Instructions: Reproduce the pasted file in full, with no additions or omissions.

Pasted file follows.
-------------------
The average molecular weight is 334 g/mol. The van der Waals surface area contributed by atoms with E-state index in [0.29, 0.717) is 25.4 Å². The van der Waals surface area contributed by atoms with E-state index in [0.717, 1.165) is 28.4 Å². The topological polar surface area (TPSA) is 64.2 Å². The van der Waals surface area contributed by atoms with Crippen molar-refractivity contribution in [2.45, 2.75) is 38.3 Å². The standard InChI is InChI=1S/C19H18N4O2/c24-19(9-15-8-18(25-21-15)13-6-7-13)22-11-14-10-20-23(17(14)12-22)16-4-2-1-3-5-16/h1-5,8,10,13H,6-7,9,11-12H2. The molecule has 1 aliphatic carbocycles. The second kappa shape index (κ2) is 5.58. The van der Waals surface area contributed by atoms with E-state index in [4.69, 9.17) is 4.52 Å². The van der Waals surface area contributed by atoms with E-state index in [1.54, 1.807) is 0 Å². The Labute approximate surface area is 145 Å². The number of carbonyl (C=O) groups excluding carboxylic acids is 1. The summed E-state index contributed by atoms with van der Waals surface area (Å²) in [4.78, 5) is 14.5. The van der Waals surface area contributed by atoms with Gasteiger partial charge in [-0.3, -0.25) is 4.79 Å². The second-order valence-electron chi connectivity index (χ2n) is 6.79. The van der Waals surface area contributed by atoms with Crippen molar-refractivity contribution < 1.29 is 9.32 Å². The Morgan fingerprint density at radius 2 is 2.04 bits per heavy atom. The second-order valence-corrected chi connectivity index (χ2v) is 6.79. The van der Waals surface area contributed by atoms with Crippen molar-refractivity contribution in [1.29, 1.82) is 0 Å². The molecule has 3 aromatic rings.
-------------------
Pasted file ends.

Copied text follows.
The average molecular weight is 334 g/mol. The van der Waals surface area contributed by atoms with E-state index in [0.29, 0.717) is 25.4 Å². The van der Waals surface area contributed by atoms with E-state index in [0.717, 1.165) is 28.4 Å². The topological polar surface area (TPSA) is 64.2 Å². The van der Waals surface area contributed by atoms with Crippen molar-refractivity contribution in [2.45, 2.75) is 38.3 Å². The standard InChI is InChI=1S/C19H18N4O2/c24-19(9-15-8-18(25-21-15)13-6-7-13)22-11-14-10-20-23(17(14)12-22)16-4-2-1-3-5-16/h1-5,8,10,13H,6-7,9,11-12H2. The molecule has 1 aliphatic carbocycles. The second kappa shape index (κ2) is 5.58. The van der Waals surface area contributed by atoms with E-state index in [4.69, 9.17) is 4.52 Å². The van der Waals surface area contributed by atoms with E-state index in [1.54, 1.807) is 0 Å². The Labute approximate surface area is 145 Å². The number of carbonyl (C=O) groups excluding carboxylic acids is 1. The summed E-state index contributed by atoms with van der Waals surface area (Å²) in [4.78, 5) is 14.5. The van der Waals surface area contributed by atoms with Gasteiger partial charge in [-0.3, -0.25) is 4.79 Å². The second-order valence-electron chi connectivity index (χ2n) is 6.79. The van der Waals surface area contributed by atoms with Crippen molar-refractivity contribution < 1.29 is 9.32 Å². The Morgan fingerprint density at radius 2 is 2.04 bits per heavy atom. The second-order valence-corrected chi connectivity index (χ2v) is 6.79. The van der Waals surface area contributed by atoms with Crippen molar-refractivity contribution in [1.29, 1.82) is 0 Å². The molecule has 3 aromatic rings.